E5471. What’s in a Name? Evaluating the Frequency With Which Radiologists Appropriately Diagnose the Ascending Aorta as Aneurysmal
  1. Michael Corbin; University of Pennsylvania
  2. Tessa Cook; University of Pennsylvania
  3. William Boonn; University of Pennsylvania
Patients whose imaging reveals an aneurysmal thoracic aorta often get repeat imaging, but how often is it truly indicated? Yousef et al. observed that there was a range of descriptors (aneurysm, ectasia, etc.) used when describing thoracic aortic aneurysms (TAAs) and presented a calculator for assigning aortic diagnosis based on age, sex, height, weight, and aortic dimension. Zafar et al. used a nomogram with aortic height index (AHI) to determine risk categorization for TAA rupture and demonstrated that AHI is a viable tool for predicting adverse outcomes for TAA. The aim of our study is to evaluate the difference between our radiologists’ diagnosis of TAA, the quantitative calculator-based assessment of TAA diagnosis, and AHI-based adverse event risk.

Materials and Methods:
Initially, 464 patients with thoracic ascending aortic aneurysms were reviewed. Radiologic, anthropometric, and clinical data were manually obtained retrospectively from the EMR. Patients with congenital aortic malformations, bicuspid aortic valves, ascending aortic graft repairs, traumatic aortic injury, or Stanford type A and type B dissections, were excluded. CTA report data was reviewed to determine TAA sizes. The aortic dimension analyzed was the documented “ascending aorta” size in the CTA reports. Body surface area was computed using patients’ height and weight. Aortic size index was defined as aortic diameter (cm) divided by body surface area (m2). AHI was calculated as aortic diameter (cm) divided by patient height (m). Aortic diagnosis was assigned using the aforementioned calculator formula. Statistical analysis was performed.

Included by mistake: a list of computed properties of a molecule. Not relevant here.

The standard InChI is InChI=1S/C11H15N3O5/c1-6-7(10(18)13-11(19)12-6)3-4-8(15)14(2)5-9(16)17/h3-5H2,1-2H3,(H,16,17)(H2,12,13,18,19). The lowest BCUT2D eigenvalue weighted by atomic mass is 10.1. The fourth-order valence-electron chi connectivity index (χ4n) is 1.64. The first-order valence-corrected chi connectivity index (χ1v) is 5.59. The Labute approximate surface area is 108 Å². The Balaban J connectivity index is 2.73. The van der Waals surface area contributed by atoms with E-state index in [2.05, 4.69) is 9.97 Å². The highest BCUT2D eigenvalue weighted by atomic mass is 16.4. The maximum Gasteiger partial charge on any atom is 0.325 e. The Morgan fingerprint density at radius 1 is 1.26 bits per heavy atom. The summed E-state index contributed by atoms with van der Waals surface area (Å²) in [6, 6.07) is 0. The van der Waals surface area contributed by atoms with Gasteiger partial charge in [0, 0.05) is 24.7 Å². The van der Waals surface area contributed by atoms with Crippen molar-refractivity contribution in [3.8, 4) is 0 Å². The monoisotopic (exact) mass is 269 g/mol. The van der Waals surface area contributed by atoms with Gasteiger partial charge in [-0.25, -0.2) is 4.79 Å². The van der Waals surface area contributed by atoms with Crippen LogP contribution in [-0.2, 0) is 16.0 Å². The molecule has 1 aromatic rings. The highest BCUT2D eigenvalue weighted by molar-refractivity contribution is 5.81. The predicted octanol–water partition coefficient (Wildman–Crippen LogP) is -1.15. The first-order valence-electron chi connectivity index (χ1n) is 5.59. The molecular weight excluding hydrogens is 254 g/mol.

After exclusions, 363 patients were included in the analysis (75% male; average age 67 years). Across 324 patients, our radiologists used six different terms to describe the ascending aorta, which mapped to “normal” (16), “dilated” (38), and “aneurysmal” (270). The average ascending aorta size across all 363 patients was 4.64 cm. A total of 270 (74%) patients were diagnosed as having ascending aortic aneurysms by our radiologists, while only 54 (15%) patients were found to be aneurysmal by the calculator (p < 0.001). Most (72%) of our patients were characterized as having moderate, high, or severe risk of adverse event by AHI. Patients with a dilated aorta (27/38) and patients with an aneurysmal aorta (172/270) were found to be at moderate risk of adverse event by AHI. Only 33 patients with an aneurysmal aorta were found to be at high or severe risk of adverse event by AHI.

We currently use a variety of descriptors when characterizing TAA on CTA, and we qualitatively label more aortas as aneurysmal compared to a quantitative assessment that accounts for patient size. Incorporating these additional biometric data may increase specificity of the TAA characterization and risk stratification to decrease inappropriate imaging utilization.